Location: Processed Foods Research
Title: Adiponectin in Hamster: Characterization and Functions in Soluble Dietary Fiber Mediated Lipid Homeostatis Authors
|Hung, Shao-Ching -|
|Young, Scott -|
|Albers, Dave -|
|Dielman, Demetrius -|
|The Dow Chemical Company|
Submitted to: Journal of Diabetes
Publication Type: Peer Reviewed Journal
Publication Acceptance Date: June 14, 2009
Publication Date: N/A
Interpretive Summary: Methods: Hamsters were treated with HPMC (2% and 4% in high fat diet) and microcrystalline cellulose (MCC, control diet) for eight consecutive weeks. Plasma glucose, insulin, lipids, adiponectin, leptin, and hepatic lipid levels were assessed. Results: After eight consecutive weeks of feeding, plasma total cholesterol and triglyceride levels in the animals with the 4% HPMC supplement diet were significantly lower than the control diet in which microcrystalline cellulose was used as a control fiber. Moreover, a significant increase in adiponectin levels and lower leptin levels was observed in the HPMC supplement. Hamster adiponectin is comprised of 244 amino acid residues with an apparent molecular weight of 30 kDa, consistent with the adiponectin reported in other species. Conclusion: Reductions of plasma cholesterol and triglyceride levels were correlated with a decrease of plasma leptin as well as an increase in adiponectin. These results suggest that adipocytokines were regulated by HPMC and may play a pivotal role in the hypocholesterolemic effect.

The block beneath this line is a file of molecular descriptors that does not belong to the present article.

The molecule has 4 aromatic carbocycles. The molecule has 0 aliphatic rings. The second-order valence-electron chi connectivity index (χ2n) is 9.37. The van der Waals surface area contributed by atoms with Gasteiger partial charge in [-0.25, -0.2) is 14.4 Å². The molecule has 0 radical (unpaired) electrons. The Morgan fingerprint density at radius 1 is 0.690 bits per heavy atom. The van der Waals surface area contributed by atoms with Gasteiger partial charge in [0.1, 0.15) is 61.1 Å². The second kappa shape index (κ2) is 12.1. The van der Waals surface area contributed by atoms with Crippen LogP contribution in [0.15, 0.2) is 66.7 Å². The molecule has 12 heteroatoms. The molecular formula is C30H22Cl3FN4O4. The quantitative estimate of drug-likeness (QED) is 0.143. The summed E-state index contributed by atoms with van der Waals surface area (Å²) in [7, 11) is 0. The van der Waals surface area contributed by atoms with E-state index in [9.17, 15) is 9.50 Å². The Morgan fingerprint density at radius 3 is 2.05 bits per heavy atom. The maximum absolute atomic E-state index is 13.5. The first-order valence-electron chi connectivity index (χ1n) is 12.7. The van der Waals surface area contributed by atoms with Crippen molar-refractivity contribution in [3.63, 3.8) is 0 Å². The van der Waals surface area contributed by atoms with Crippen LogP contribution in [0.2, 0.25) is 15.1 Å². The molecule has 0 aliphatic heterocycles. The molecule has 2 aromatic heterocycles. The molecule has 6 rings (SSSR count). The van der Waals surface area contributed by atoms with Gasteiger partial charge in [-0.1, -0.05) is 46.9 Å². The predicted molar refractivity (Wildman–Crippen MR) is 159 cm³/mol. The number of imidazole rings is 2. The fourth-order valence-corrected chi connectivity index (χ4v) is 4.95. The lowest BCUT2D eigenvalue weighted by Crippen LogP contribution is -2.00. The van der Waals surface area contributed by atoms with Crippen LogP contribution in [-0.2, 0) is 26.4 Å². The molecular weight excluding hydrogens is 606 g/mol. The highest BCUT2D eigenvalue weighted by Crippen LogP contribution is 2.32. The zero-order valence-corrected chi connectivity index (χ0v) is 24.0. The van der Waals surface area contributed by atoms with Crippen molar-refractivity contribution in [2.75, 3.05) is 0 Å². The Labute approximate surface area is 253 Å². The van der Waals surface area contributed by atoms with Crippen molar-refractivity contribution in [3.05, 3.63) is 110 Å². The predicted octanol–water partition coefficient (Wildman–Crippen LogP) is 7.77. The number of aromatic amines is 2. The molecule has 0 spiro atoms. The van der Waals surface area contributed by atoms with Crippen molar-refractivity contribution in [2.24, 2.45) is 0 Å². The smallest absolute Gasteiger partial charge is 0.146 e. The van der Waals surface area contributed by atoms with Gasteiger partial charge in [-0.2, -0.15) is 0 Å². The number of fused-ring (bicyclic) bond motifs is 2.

Technical Abstract: Aim: The hypocholesterolemic and hypoglycemic effects of various natural and semisynthetic dietary fibers have been studied in the past for their potential use in the prevention and improvement of metabolic syndrome. Among these dietary fibers, hydroxypropyl methylcellulose (HPMC) has been shown to lower plasma cholesterol and reduce weight gain. However, the underlying mechanism is not yet understood. In this study, we examined the associations of lipid metabolism and insulin sensitivity with plasma adipocytokine levels upon HPMC intake using the Golden Syrian Hamster as an animal model. Additionally, endogenous adiponectin from hamster plasma was purified and characterized.